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A community member holds up an “ICE threatens our families” sign after the Santa Maria City Council votes 3-2 to deny the appeal of a new ICE facility Thursday night at the Santa Maria Fairpark.

After an eight-hour meeting which saw more than a thousand residents turn out to protest and emotions run high, the Santa Maria City Council voted 3-2 late Thursday night to uphold the development permit for an Immigration and Customs Enforcement facility. 

Mayor Alice Patino and Councilmember Terri Zuniga cast the dissenting votes.

“We all took an oath when we were elected to support and defend the federal, state and city law,” said Councilmember Bob Orach, who made the motion to uphold the Planning Commission’s Feb. 5 approval of the facility’s development permit.

The decision means the project is essentially cleared of local government obstacles and the developer is free to move forward with the construction process. A representative of the architectural firm tapped for the project told the gathering they could begin construction in a few weeks.

“I think that we should end the trauma and the discord in our community now, that we should do what we were elected to do, which is to hear from our community, address their concerns and do what makes the best sense for all of us,” Zuniga said before the vote was taken. “This facility is not going to add anything of significance to our community, and the detriment of having it here could be great.”

Gloria Acosta, a representative of the League of United Latin American Citizens, one of four groups which appealed the permit and prompted Thursday’s hearing, said the organization’s lawyers will consider legal action against the city as a result of the vote.

Jorge Gil, a Guadalupe resident who turned out to oppose the facility being built, said the vote was “a foregone conclusion.” He said the council didn’t consider that undocumented immigrants are all technically criminals, and that because ICE deports criminals, that could include a very large section of the Santa Maria Valley.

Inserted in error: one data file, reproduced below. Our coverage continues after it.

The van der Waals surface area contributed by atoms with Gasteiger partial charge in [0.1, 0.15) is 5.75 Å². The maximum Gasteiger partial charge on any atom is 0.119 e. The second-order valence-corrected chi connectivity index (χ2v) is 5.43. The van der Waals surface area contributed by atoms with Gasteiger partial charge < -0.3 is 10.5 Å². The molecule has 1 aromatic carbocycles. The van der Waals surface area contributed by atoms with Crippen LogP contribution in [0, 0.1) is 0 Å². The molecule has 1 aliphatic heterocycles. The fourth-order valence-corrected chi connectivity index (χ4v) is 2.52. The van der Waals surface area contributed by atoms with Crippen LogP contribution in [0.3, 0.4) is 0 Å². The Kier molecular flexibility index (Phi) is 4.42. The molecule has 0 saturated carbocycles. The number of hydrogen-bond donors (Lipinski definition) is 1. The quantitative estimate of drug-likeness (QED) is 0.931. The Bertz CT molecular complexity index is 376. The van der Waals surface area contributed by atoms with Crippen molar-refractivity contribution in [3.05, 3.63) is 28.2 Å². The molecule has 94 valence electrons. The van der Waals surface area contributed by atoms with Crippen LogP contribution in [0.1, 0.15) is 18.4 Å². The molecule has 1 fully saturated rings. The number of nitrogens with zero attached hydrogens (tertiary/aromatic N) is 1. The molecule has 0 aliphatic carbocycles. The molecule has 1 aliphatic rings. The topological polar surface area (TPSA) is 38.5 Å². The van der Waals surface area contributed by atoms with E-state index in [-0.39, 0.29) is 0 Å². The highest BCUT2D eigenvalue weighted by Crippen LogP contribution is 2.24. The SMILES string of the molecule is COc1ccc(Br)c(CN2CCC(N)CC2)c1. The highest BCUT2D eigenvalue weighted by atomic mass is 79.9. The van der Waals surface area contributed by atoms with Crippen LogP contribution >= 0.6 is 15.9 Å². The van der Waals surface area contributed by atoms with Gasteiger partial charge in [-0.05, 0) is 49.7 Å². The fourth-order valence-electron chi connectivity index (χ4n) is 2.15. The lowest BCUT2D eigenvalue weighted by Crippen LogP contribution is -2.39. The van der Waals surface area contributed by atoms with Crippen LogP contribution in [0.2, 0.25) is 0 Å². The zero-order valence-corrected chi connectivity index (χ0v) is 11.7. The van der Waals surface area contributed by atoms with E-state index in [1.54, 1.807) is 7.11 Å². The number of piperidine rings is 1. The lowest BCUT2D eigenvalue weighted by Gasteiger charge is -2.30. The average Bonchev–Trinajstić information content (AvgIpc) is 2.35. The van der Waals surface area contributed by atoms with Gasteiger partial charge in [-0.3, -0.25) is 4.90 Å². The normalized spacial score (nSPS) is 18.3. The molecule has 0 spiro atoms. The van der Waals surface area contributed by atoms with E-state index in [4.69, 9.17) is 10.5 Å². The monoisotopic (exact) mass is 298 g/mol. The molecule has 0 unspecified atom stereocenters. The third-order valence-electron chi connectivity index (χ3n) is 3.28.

ICE has maintained that the facility, to be built at 740 West Century St., will be used primarily as a transfer station for convicted undocumented criminals who are picked up from jails and prisons in San Luis Obispo and Santa Barbara counties and taken to Los Angeles for deportation hearings.

The Enforcement and Removal Operations office has operated out of the federal prison in Lompoc since 1996, where it occupies trailers that were meant to be temporary. The office’s location inside prison grounds has meant keeping detainees waiting outside in a van while employees do their paperwork.

The four appellants argued that the Planning Commission erred when it made the findings necessary to grant the facility’s permit. Some of the errors they pointed to included finding that the office wouldn’t be detrimental to the safety of the neighborhood and that it wouldn’t require a new traffic light.

“Studies have shown that if the county or city is seen as an arm of ICE, citizens will be less likely to ... report crimes,” said Hazel Davalos, speaking on behalf of the appellant Community Initiatives for Visiting Immigrants in Confinement.

Emotion overcame some of the appellants as they asserted that ICE’s presence would divide the city and create danger in the neighborhoods surrounding the building.

“We’re not here to fight with each other,” Acosta said through the beginnings of tears. “We’re here as citizens. We’re here in collaboration with each other, and that’s what we ask. The city of Santa Maria has always been known to sit together. The city of Santa Maria has always been known to have open arms to newcomers. Why are we changing that?”